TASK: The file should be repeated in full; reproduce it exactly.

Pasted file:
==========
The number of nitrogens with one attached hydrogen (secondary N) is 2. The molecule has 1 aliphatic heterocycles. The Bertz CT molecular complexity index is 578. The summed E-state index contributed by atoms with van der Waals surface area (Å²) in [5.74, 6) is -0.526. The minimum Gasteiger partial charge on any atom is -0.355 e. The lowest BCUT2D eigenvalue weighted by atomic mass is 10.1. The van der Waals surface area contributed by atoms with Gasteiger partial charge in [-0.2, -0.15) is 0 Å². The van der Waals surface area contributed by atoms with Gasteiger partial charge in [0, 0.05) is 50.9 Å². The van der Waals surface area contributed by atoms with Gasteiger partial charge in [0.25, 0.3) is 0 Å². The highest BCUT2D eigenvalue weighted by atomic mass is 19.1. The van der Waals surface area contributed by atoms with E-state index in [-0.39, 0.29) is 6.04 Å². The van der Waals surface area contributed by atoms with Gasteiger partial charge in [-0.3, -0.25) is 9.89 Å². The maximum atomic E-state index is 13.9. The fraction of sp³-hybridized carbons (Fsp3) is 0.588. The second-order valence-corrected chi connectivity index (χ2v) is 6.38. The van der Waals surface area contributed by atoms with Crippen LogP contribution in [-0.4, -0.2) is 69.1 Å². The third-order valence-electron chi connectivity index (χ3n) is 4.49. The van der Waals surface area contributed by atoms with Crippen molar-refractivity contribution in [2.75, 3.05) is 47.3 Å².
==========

The number of nitrogens with one attached hydrogen (secondary N) is 2. The molecule has 1 aliphatic heterocycles. The Bertz CT molecular complexity index is 578. The summed E-state index contributed by atoms with van der Waals surface area (Å²) in [5.74, 6) is -0.526. The minimum Gasteiger partial charge on any atom is -0.355 e. The lowest BCUT2D eigenvalue weighted by atomic mass is 10.1. The van der Waals surface area contributed by atoms with Gasteiger partial charge in [-0.2, -0.15) is 0 Å². The van der Waals surface area contributed by atoms with Gasteiger partial charge in [0, 0.05) is 50.9 Å². The van der Waals surface area contributed by atoms with Gasteiger partial charge in [0.25, 0.3) is 0 Å². The highest BCUT2D eigenvalue weighted by atomic mass is 19.1. The van der Waals surface area contributed by atoms with E-state index in [-0.39, 0.29) is 6.04 Å². The van der Waals surface area contributed by atoms with Gasteiger partial charge in [-0.3, -0.25) is 9.89 Å². The maximum atomic E-state index is 13.9. The fraction of sp³-hybridized carbons (Fsp3) is 0.588. The second-order valence-corrected chi connectivity index (χ2v) is 6.38. The van der Waals surface area contributed by atoms with Crippen LogP contribution in [-0.4, -0.2) is 69.1 Å². The third-order valence-electron chi connectivity index (χ3n) is 4.49. The van der Waals surface area contributed by atoms with Crippen molar-refractivity contribution in [2.75, 3.05) is 47.3 Å².